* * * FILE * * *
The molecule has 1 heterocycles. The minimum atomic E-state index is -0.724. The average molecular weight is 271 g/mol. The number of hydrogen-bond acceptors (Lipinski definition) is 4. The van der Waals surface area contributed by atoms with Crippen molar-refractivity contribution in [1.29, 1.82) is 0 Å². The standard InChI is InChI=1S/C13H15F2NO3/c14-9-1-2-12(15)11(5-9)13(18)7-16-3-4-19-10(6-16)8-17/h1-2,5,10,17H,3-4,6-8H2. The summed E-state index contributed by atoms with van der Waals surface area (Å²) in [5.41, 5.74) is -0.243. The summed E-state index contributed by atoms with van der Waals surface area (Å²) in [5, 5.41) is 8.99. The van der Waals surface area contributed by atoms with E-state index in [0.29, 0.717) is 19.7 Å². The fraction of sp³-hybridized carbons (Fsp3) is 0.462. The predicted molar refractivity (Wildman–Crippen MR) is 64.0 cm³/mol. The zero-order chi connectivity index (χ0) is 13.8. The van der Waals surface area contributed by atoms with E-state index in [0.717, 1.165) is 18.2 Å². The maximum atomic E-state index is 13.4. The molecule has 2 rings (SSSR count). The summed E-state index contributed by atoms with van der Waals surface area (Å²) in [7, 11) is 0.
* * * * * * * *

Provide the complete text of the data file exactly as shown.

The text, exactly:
The molecule has 1 heterocycles. The minimum atomic E-state index is -0.724. The average molecular weight is 271 g/mol. The number of hydrogen-bond acceptors (Lipinski definition) is 4. The van der Waals surface area contributed by atoms with Crippen molar-refractivity contribution in [1.29, 1.82) is 0 Å². The standard InChI is InChI=1S/C13H15F2NO3/c14-9-1-2-12(15)11(5-9)13(18)7-16-3-4-19-10(6-16)8-17/h1-2,5,10,17H,3-4,6-8H2. The summed E-state index contributed by atoms with van der Waals surface area (Å²) in [5.41, 5.74) is -0.243. The summed E-state index contributed by atoms with van der Waals surface area (Å²) in [5, 5.41) is 8.99. The van der Waals surface area contributed by atoms with E-state index in [0.29, 0.717) is 19.7 Å². The fraction of sp³-hybridized carbons (Fsp3) is 0.462. The predicted molar refractivity (Wildman–Crippen MR) is 64.0 cm³/mol. The zero-order chi connectivity index (χ0) is 13.8. The van der Waals surface area contributed by atoms with E-state index in [0.717, 1.165) is 18.2 Å². The maximum atomic E-state index is 13.4. The molecule has 2 rings (SSSR count). The summed E-state index contributed by atoms with van der Waals surface area (Å²) in [7, 11) is 0.